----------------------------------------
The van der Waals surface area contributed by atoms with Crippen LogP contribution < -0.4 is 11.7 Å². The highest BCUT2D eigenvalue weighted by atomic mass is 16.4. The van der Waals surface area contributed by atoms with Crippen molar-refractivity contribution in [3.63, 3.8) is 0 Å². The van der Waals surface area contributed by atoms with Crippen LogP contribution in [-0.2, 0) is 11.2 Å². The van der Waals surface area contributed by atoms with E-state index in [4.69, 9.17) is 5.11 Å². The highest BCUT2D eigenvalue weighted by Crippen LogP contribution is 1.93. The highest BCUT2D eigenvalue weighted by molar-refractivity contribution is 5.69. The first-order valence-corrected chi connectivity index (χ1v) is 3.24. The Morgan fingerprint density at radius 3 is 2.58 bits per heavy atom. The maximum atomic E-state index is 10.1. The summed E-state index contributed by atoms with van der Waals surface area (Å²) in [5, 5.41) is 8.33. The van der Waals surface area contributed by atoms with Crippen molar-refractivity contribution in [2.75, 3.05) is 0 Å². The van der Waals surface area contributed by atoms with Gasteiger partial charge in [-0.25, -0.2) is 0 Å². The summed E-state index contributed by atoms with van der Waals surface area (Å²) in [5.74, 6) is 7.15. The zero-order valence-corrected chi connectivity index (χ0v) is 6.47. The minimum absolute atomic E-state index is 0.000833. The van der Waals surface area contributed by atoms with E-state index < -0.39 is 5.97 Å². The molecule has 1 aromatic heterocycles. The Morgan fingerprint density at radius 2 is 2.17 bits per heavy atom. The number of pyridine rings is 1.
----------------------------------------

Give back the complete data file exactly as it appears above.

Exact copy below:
The van der Waals surface area contributed by atoms with Crippen LogP contribution < -0.4 is 11.7 Å². The highest BCUT2D eigenvalue weighted by atomic mass is 16.4. The van der Waals surface area contributed by atoms with Crippen molar-refractivity contribution in [3.63, 3.8) is 0 Å². The van der Waals surface area contributed by atoms with Crippen LogP contribution in [-0.2, 0) is 11.2 Å². The van der Waals surface area contributed by atoms with E-state index in [4.69, 9.17) is 5.11 Å². The highest BCUT2D eigenvalue weighted by Crippen LogP contribution is 1.93. The highest BCUT2D eigenvalue weighted by molar-refractivity contribution is 5.69. The first-order valence-corrected chi connectivity index (χ1v) is 3.24. The Morgan fingerprint density at radius 3 is 2.58 bits per heavy atom. The maximum atomic E-state index is 10.1. The summed E-state index contributed by atoms with van der Waals surface area (Å²) in [5, 5.41) is 8.33. The van der Waals surface area contributed by atoms with Crippen molar-refractivity contribution in [2.75, 3.05) is 0 Å². The van der Waals surface area contributed by atoms with Gasteiger partial charge in [-0.25, -0.2) is 0 Å². The summed E-state index contributed by atoms with van der Waals surface area (Å²) in [5.74, 6) is 7.15. The zero-order valence-corrected chi connectivity index (χ0v) is 6.47. The minimum absolute atomic E-state index is 0.000833. The van der Waals surface area contributed by atoms with E-state index < -0.39 is 5.97 Å². The molecule has 1 aromatic heterocycles. The Morgan fingerprint density at radius 2 is 2.17 bits per heavy atom. The number of pyridine rings is 1.